- allow you to adapt any of the forms here to your school’s observation expectations
- serve as a starting point for more adaptive conversations regarding teachers’ practices
- allow you to sort information over time by department, grade level, individual teacher, observer, etc, so that trends can be established and PDs can be tailored to individual’s needs.
- quickly collect a good amount of information
- get feedback to your teachers as quickly as possible
- track observation data across a year’s time to help with seeing improvement for the purpose of yearly evaluation writing.
So, in addition to Blake Konny’s amazing instructional video about how to set up the forms and the emailing script, he provides a version of the form that he’s used with his school. I will include my templates as well for you to copy and use. What you’ll need to do is go under the “file” menu and click “make a copy” so that you can use the form for your school with your teachers’ emails.
The first template, which you’ll find here, includes some items that I took from Blake and some items that stem from PD work we did at my last school. This second one, though, is the piece I think you might be most excited about. I set up a form with reference to all of the language from Charlotte Danielson’s Framework for Teaching. Personally, I think it’d be a lot to observe at once, but you could go to classes with a focus on a particular domain or two and have this very nicely track your data. Most of NY and a lot of states and districts around the country have adopted the Framework as their observation rating tool and system of teacher-practice benchmarks. Now that I’m in Massachusetts, I should begin crafting one for the new rubric they've just adopted via Research for Better Teaching.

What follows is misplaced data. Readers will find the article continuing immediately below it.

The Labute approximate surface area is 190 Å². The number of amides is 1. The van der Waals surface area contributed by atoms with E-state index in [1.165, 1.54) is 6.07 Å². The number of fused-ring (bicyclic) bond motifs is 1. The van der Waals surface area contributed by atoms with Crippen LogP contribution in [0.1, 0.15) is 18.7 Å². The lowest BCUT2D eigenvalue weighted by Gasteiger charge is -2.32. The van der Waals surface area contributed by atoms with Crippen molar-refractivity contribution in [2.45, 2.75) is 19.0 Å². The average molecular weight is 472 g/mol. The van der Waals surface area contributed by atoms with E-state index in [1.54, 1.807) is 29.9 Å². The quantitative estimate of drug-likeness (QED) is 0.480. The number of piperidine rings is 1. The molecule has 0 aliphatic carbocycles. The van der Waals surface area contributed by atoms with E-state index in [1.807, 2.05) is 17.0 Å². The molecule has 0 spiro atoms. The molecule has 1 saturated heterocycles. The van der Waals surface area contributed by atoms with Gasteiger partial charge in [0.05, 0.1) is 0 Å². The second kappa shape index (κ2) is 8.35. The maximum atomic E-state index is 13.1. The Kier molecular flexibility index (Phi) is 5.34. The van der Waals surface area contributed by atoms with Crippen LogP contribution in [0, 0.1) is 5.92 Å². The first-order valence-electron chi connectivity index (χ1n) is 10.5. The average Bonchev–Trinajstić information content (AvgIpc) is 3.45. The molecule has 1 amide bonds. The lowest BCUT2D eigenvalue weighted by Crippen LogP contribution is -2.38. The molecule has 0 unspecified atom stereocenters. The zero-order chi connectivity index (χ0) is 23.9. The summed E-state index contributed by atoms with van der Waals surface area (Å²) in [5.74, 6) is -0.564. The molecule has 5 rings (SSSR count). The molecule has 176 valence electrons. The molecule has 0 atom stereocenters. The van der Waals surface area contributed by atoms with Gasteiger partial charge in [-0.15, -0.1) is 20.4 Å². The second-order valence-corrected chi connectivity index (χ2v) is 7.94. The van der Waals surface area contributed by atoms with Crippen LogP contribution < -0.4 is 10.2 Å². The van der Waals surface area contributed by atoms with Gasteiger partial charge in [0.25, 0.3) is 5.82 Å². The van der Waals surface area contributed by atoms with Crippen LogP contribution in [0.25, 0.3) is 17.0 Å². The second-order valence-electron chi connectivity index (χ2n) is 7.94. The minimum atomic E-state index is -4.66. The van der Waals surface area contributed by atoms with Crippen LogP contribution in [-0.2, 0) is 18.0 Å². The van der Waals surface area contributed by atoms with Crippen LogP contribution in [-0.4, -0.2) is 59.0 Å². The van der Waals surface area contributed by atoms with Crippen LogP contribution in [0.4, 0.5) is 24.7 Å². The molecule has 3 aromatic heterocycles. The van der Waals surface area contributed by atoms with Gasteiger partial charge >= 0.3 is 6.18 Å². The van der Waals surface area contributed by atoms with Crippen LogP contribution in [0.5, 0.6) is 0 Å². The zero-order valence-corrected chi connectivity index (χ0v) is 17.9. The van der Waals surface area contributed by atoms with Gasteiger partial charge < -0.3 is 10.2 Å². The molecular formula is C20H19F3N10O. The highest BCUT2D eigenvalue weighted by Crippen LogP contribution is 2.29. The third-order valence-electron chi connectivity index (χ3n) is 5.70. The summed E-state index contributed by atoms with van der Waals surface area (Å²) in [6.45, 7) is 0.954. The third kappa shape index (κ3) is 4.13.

If, by the way, you're looking at the three links above and wondering why they brought you to blank spreadsheets, that's what Google Forms will populate once you fill out the surveys. You will first have to make your own copy of the forms. Then, if you click on "Form" and "Go to Live Form," you'll see the survey that'll eventually be on your devices' homepage so that you can fill it out while in classrooms. Here's what each of those spreadsheets looks like in survey form:
I’ve brushed over two bits of technology that I was already somewhat familiar with. If you’ve never used a Google Form, I can’t say enough about them. They’re really easy to use and - of course - fully integrated with Google Drive, meaning that everything’s (the form and spreadsheet) right there for future access. Here are a few links to read and watch first if you’d like. To get the survey onto your iPad or iPhone is also only a few quick steps away. From the “form” menu, use “send form” to email it to yourself. Open the link from the device you’ll want to use and follow the instructions here to put it onto your phone’s home screen. It’s the same for an iPad, but the “Share Button” is just to the left of the URL bar in Safari. Yes, by the way, I believe you’ll have to open the link with Safari in order to save it as icon on IOS. I don’t have one, but - as described here - doing this on an Android device seems easy enough as well.